Saudi tourists shun Turkish destinations as government relations deteriorate
LONDON - With the summer season in full swing, Gulf tourists, particularly Saudi nationals, are shunning traditional holiday destinations in Turkey because of the deteriorating relations between Riyadh and Ankara.
The Saudi Foreign Ministry, in a statement July 17, warned Saudis travelling to Turkey to take extra precautions, particularly from scam artists targeting tourists.
The Foreign Ministry warning was the latest official statement urging Saudi nationals to remain vigilant while in Turkey. Sky News Arabia reported that this was the fifth travel warning regarding Turkey issued by the Saudi government in the last year.
Both the kingdom’s traditional and new media have been discouraging tourism to Turkey, with reports claiming it is a dangerous destination. Some social media users referenced the killing of seven Saudi nationals in Istanbul on New Year’s Eve 2017.
Before the latest travel warning, the Saudi Embassy in Turkey had urged citizens to exercise caution after incidents of passport and money theft were reported in various parts of the country.
Headlines such as “Don’t go to Turkey” and “Turkey is not safe” have appeared in Saudi publications in recent months. Social media users called on Saudis to boycott Turkish tourism and Turkish products.
“As the Turkish leadership and [President Recep Tayyip] Erdogan continue their hostility and target the kingdom’s leadership, we call more than ever before to boycott them… in all areas — imports, labour and dealings with Turkish companies,” Riyadh Chamber of Commerce and Industry Chairman Ajlan al-Ajlan posted on Twitter in June.
The Saudi travel warning came while Turkey is dealing with significant economic woes. “The already suffering Turkish real estate market could be further damaged by a mass exodus of Saudi property holdings,” said Hussein Ibish of the Arab Gulf States Institute in Washington.
Saudis are highly sought tourists, with the ability to make any holiday destination’s summer season a success, as has been seen in countries such as Lebanon, which was on the receiving end of a recently overturned Saudi travel ban for a number of years that adversely affected its tourism industry.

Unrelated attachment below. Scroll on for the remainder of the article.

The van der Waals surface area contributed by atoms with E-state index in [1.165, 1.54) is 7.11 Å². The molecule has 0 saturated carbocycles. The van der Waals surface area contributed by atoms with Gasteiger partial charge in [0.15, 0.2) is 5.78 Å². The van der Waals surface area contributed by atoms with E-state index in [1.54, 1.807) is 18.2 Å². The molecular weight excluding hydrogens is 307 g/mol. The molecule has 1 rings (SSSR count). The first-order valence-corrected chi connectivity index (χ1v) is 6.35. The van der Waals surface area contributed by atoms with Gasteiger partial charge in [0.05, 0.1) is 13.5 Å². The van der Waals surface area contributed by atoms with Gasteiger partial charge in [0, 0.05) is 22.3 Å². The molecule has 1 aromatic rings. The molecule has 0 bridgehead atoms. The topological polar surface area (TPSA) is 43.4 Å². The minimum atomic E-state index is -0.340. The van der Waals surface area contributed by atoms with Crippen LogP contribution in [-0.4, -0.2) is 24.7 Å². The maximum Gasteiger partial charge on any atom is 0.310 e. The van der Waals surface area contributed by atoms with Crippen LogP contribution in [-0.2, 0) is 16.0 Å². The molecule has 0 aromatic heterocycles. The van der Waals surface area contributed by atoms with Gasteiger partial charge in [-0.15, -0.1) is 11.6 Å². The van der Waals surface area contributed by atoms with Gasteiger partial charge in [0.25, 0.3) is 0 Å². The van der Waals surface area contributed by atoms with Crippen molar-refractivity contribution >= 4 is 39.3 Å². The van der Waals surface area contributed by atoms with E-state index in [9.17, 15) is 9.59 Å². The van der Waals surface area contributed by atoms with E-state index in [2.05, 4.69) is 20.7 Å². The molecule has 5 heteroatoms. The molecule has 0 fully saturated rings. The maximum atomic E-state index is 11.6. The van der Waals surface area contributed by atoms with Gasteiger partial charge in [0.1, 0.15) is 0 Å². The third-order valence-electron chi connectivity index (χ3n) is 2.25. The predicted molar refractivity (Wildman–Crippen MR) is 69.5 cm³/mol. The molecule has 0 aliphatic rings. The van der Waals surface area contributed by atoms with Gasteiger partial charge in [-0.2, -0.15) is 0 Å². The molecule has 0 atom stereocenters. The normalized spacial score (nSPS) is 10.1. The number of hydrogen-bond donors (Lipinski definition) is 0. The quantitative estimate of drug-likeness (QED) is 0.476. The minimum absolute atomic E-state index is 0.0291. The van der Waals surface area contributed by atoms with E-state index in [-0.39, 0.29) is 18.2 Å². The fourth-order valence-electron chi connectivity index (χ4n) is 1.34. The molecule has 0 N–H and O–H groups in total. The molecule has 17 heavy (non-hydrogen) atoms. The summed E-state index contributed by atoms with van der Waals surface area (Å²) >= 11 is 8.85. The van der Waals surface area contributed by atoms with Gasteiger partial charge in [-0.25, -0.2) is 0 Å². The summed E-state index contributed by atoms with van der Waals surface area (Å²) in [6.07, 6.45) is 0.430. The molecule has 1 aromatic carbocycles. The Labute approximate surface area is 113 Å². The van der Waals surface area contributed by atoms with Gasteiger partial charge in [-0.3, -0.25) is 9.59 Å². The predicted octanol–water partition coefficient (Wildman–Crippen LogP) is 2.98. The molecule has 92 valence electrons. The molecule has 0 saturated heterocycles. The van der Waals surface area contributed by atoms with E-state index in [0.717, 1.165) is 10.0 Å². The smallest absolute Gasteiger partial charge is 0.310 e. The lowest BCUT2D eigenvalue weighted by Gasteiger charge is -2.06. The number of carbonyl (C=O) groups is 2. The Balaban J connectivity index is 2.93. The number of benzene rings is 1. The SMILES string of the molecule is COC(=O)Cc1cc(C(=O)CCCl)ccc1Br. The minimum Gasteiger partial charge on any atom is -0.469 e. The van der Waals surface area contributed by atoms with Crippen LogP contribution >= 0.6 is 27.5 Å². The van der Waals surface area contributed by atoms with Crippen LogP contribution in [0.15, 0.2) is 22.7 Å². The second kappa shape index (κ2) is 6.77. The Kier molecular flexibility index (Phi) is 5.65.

Agence France-Presse, citing a 2018 study by Riyadh’s King Faisal Centre for Research and Islamic Studies, reported that Saudi nationals, who are among the top property owners and investors in Turkey, spend an average of $500 a day as tourists in the country, significantly higher than European visitors.
The Saudi strategy seems to be working. The Economist said Saudi tourist arrivals were down 31% in the first five months of 2019, compared with 2018.
A major contributing factor to current relations between Saudi Arabia and Turkey is Ankara’s handling of the killing of Jamal Khashoggi last October in the Saudi Consulate in Istanbul, which Saudi officials say was exploited by the Erdogan government.
However, issues between the two countries are also ideological, with a post 9/11 Saudi Arabia shunning political Islamic movements while Turkey has become a safe haven, particularly for the Muslim Brotherhood movement.
Saudi Arabia and its allies, including the United Arab Emirates and Egypt, do not agree with Turkey’s support for the Muslim Brotherhood, which is outlawed in all three countries.
They also oppose the Turkish government’s backing of Qatar, which the Emirates, Saudi Arabia, Bahrain and Egypt severed ties with in June 2017 over what they described as Doha’s interference in their countries’ internal affairs and support for radical groups, such as Hamas, the Taliban and the Muslim Brotherhood.
Turkish soap operas, once a significant weapon in Ankara’s soft power arsenal, have also suffered because of the country’s frosty relations with Gulf nations. Major regional networks, including Saudi-owned MBC, have pulled Turkish-produced melodramas off the air.